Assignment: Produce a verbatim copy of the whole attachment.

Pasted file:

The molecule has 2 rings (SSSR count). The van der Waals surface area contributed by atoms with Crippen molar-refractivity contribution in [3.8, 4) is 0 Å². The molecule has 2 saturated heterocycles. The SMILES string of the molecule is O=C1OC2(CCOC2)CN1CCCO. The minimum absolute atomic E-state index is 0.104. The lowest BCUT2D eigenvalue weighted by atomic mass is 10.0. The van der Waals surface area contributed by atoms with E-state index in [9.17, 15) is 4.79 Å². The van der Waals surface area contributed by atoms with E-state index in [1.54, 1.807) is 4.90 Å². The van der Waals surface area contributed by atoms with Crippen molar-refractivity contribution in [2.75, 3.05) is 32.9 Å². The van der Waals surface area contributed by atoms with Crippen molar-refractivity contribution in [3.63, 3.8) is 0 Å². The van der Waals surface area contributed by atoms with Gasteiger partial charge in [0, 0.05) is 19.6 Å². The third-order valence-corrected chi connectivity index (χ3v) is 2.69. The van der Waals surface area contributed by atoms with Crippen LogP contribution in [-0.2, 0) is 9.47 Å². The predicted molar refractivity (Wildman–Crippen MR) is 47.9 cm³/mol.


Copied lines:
The molecule has 2 rings (SSSR count). The van der Waals surface area contributed by atoms with Crippen molar-refractivity contribution in [3.8, 4) is 0 Å². The molecule has 2 saturated heterocycles. The SMILES string of the molecule is O=C1OC2(CCOC2)CN1CCCO. The minimum absolute atomic E-state index is 0.104. The lowest BCUT2D eigenvalue weighted by atomic mass is 10.0. The van der Waals surface area contributed by atoms with E-state index in [9.17, 15) is 4.79 Å². The van der Waals surface area contributed by atoms with E-state index in [1.54, 1.807) is 4.90 Å². The van der Waals surface area contributed by atoms with Crippen molar-refractivity contribution in [2.75, 3.05) is 32.9 Å². The van der Waals surface area contributed by atoms with Crippen molar-refractivity contribution in [3.63, 3.8) is 0 Å². The van der Waals surface area contributed by atoms with Gasteiger partial charge in [0, 0.05) is 19.6 Å². The third-order valence-corrected chi connectivity index (χ3v) is 2.69. The van der Waals surface area contributed by atoms with Crippen LogP contribution in [-0.2, 0) is 9.47 Å². The predicted molar refractivity (Wildman–Crippen MR) is 47.9 cm³/mol.